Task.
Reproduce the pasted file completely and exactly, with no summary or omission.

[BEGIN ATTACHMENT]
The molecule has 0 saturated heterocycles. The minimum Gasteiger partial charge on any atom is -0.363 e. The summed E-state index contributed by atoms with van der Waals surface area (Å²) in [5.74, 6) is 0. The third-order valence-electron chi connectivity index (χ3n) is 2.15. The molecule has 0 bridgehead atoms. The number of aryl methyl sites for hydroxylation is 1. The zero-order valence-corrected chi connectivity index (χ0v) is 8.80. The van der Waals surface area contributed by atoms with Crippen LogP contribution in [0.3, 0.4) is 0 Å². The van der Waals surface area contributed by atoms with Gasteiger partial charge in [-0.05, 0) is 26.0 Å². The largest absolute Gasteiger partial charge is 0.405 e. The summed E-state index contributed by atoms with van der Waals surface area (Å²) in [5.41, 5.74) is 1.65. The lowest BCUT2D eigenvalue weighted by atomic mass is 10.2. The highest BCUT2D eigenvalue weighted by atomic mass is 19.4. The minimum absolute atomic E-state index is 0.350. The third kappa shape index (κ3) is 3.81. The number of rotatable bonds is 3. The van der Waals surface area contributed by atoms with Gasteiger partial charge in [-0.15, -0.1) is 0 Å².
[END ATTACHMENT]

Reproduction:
The molecule has 0 saturated heterocycles. The minimum Gasteiger partial charge on any atom is -0.363 e. The summed E-state index contributed by atoms with van der Waals surface area (Å²) in [5.74, 6) is 0. The third-order valence-electron chi connectivity index (χ3n) is 2.15. The molecule has 0 bridgehead atoms. The number of aryl methyl sites for hydroxylation is 1. The zero-order valence-corrected chi connectivity index (χ0v) is 8.80. The van der Waals surface area contributed by atoms with Crippen LogP contribution in [0.3, 0.4) is 0 Å². The van der Waals surface area contributed by atoms with Gasteiger partial charge in [-0.05, 0) is 26.0 Å². The largest absolute Gasteiger partial charge is 0.405 e. The summed E-state index contributed by atoms with van der Waals surface area (Å²) in [5.41, 5.74) is 1.65. The lowest BCUT2D eigenvalue weighted by atomic mass is 10.2. The highest BCUT2D eigenvalue weighted by atomic mass is 19.4. The minimum absolute atomic E-state index is 0.350. The third kappa shape index (κ3) is 3.81. The number of rotatable bonds is 3. The van der Waals surface area contributed by atoms with Gasteiger partial charge in [-0.15, -0.1) is 0 Å².